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GRBs and Supernova

  1. Dec 17, 2007 #1
    What is the relation between gamma ray bursts (GRBs) and supernova?

  2. jcsd
  3. Dec 17, 2007 #2


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    As two of the most powerful phenomena in the universe it is tempting to link them. You might find this paper of interest:(review to appear in Prog.Theor.Phys. S.136 (1999)) Origin of Gamma Ray Bursters:
    Or a more recent paper (Proceedings of the conference "SWIFT and GRBs: Unveiling the Relativistic Universe", Venice, June 5-9, 2006, and in "Il Nuovo Cimento"): Diversity of the Supernova - Gamma-Ray Burst Connection:
  4. Dec 17, 2007 #3
    Yes , but I don't understood why GRB is short event (small than 200 s) and supernova is long event. Are GRBs produced in the same time as its associeted supernova in all case?
    and what about their afterglows in the other electomgnetic bands?
  5. Dec 17, 2007 #4

    A short GRB is under 2 seconds. A 200 second GRB would be a long GRB. No one really understands how that much energy can be released in that short a period of time.

    Afterglows, however, can last for months. They are caused by a different physical mechanism than the initial burst. We typically observe afterglows in frequencies from X-ray to radio.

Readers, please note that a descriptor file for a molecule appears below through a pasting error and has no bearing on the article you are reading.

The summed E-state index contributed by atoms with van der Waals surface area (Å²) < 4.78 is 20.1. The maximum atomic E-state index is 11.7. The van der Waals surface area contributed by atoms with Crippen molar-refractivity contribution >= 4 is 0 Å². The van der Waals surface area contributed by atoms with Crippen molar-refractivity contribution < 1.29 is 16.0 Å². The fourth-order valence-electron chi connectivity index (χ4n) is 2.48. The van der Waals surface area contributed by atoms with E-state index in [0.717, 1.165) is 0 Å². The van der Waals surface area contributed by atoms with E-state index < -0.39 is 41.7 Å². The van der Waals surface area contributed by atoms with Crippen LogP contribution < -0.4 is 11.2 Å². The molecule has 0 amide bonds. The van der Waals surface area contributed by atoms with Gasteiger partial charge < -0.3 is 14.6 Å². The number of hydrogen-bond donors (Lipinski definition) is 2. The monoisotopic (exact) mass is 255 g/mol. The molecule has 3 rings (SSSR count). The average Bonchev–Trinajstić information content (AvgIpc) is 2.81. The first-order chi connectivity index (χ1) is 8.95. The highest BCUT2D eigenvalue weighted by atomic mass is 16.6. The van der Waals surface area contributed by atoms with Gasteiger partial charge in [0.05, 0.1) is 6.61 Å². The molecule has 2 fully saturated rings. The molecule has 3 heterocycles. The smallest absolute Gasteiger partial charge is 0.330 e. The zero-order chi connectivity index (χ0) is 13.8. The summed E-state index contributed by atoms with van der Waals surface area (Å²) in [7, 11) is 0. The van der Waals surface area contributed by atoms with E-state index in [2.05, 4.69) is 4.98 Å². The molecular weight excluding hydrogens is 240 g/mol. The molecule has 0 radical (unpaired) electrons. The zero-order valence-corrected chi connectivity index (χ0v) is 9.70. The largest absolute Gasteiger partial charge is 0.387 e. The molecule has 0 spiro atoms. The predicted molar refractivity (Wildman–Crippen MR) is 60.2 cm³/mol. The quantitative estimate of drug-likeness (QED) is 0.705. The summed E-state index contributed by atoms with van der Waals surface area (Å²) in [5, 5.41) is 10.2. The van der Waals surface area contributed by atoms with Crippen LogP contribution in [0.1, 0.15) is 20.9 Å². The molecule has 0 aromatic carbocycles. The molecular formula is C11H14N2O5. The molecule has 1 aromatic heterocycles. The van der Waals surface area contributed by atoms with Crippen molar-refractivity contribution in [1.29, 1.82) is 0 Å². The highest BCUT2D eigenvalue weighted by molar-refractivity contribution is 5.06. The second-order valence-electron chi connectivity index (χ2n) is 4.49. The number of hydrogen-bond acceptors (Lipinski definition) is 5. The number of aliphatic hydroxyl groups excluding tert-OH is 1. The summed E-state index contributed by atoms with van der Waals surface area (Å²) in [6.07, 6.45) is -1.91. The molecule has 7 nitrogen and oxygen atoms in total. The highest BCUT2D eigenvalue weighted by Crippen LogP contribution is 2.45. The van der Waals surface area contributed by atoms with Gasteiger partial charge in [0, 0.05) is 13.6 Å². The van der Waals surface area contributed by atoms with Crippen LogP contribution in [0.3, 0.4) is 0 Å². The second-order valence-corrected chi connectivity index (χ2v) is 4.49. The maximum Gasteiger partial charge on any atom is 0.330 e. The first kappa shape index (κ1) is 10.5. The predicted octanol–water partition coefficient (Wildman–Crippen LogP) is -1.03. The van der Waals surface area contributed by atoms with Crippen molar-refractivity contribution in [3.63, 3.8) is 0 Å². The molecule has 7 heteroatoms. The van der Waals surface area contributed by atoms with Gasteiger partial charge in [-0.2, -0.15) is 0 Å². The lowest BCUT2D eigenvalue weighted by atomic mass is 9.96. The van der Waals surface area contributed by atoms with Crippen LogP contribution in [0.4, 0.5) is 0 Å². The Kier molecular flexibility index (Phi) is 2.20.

Not all GRBs are associated with supernova. We observe far more supernovae than we do GRBs, and many long GRBs are not associated with supernovae. There is a connection there, but it's not clear-cut and not at all well understood yet.

    If I was at work, I'd give you a list of references you might want to read, but I'm currently traveling for the holidays. You may want to search for some recent publications or review papers on the subject to learn more.


    Last edited: Dec 17, 2007
  6. Dec 17, 2007 #5
    This time is observed time or intrinsicaly time. And how much energy is released by second in the source frame.?
  7. Dec 17, 2007 #6


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    A Supernovae is either a core collapse (massive) star, or an exploding White dwarf (Type Ia). GRB is belived to be due to other mechanisms, like binary neutronstars merging, matter accreating on NS / BH.
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